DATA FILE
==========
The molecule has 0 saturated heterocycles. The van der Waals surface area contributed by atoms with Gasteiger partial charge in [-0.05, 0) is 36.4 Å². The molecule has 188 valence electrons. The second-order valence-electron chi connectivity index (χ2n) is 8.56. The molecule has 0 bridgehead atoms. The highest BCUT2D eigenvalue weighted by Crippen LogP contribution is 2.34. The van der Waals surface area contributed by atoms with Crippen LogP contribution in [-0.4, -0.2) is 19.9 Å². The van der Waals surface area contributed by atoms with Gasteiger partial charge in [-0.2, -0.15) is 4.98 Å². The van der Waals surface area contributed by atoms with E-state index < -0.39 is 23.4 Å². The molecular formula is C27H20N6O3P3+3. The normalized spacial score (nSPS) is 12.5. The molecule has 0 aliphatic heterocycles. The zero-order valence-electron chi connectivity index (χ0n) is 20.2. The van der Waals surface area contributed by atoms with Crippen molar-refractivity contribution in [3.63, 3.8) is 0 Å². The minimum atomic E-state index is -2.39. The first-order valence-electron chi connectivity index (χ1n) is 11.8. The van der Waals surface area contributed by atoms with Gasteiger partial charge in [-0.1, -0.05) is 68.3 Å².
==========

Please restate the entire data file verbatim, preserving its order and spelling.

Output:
The molecule has 0 saturated heterocycles. The van der Waals surface area contributed by atoms with Gasteiger partial charge in [-0.05, 0) is 36.4 Å². The molecule has 188 valence electrons. The second-order valence-electron chi connectivity index (χ2n) is 8.56. The molecule has 0 bridgehead atoms. The highest BCUT2D eigenvalue weighted by Crippen LogP contribution is 2.34. The van der Waals surface area contributed by atoms with Crippen LogP contribution in [-0.4, -0.2) is 19.9 Å². The van der Waals surface area contributed by atoms with Gasteiger partial charge in [-0.2, -0.15) is 4.98 Å². The van der Waals surface area contributed by atoms with E-state index < -0.39 is 23.4 Å². The molecular formula is C27H20N6O3P3+3. The normalized spacial score (nSPS) is 12.5. The molecule has 0 aliphatic heterocycles. The zero-order valence-electron chi connectivity index (χ0n) is 20.2. The van der Waals surface area contributed by atoms with Crippen molar-refractivity contribution in [3.63, 3.8) is 0 Å². The minimum atomic E-state index is -2.39. The first-order valence-electron chi connectivity index (χ1n) is 11.8. The van der Waals surface area contributed by atoms with Gasteiger partial charge in [-0.1, -0.05) is 68.3 Å².